To get ready for working at Coinbase, Ahn also moved to Seattle from St. Louis, Mo., where he had attended Washington University in St. Louis. Though the position was remote, he was hoping to live in a city where Coinbase had offices. Now, he is not sure if he can still pay next month’s rent. Though the crypto exchange has promised him a severance package of two months’ salary, he is unsure if he will receive the money in time.
Similar to Jia, as an international student, Ahn has only three months to find a job in the U.S. and retain his immigration status. “That was one of my biggest concerns,” he said.
“The whole [job searching] process previously took me a good amount of time, like six months, from applying and finally getting interviews and having an offer.” Ahn said. “Thinking that I had to do that all over again within a three-month timeframe, I thought it was impossible.” To be realistic, he is now looking for jobs both in and out of the U.S.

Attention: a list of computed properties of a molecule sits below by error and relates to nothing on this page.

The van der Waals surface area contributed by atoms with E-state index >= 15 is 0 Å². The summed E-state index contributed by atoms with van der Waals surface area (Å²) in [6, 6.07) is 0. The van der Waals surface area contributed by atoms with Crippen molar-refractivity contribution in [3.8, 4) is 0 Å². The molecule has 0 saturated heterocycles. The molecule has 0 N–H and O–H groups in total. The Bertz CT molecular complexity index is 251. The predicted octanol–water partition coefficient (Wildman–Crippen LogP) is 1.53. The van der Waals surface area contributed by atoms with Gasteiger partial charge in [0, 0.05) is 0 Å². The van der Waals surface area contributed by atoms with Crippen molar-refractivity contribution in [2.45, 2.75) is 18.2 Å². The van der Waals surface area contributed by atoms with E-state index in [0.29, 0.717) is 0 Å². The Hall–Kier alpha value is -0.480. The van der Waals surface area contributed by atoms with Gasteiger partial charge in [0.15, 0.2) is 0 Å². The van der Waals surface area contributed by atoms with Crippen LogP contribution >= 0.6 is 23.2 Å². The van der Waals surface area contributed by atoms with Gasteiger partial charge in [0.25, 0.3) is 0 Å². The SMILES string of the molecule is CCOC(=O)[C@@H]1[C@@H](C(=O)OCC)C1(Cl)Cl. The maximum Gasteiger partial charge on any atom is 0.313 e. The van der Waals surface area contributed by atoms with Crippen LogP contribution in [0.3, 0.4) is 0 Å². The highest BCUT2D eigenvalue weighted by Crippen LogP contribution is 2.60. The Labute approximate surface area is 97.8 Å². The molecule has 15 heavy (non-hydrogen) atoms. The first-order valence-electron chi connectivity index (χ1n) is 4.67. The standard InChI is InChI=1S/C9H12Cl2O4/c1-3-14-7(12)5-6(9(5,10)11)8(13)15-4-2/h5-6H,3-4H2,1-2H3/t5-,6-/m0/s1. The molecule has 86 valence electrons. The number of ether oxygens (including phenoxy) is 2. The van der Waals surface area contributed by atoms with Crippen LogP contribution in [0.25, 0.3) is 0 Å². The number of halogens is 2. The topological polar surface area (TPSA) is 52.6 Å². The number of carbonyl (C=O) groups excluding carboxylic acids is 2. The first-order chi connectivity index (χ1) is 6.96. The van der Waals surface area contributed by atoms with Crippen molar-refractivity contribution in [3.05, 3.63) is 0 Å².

Coinbase’s hiring freeze reflects how much has changed in the capital market recently, said Chris Brendler, managing director and senior research analyst at D.A. Davidson. The company’s move is “about limiting operating losses as well as the near term pressure on the top line, as [crypto trading] volume starts continue to fade from where they were last quarter,” Brendler said in an interview.
The exchange’s net revenue for the first quarter fell to $1.17 billion from $1.60 billion a year before. With the price of the most popular cryptocurrency, bitcoin BTCUSD,
Meanwhile, Coinbase’s stock “has been hit pretty hard. I just don’t know if they want to get into the situation where they need to raise capital,” Brendler said. Coinbase’s shares are down more than 80% from its all-time high in November, and recently changed hands for $67.31.
Still, “I think I’d characterize it as more of a market issue than a Coinbase issue, although they definitely could have handled it better,” Brendler said.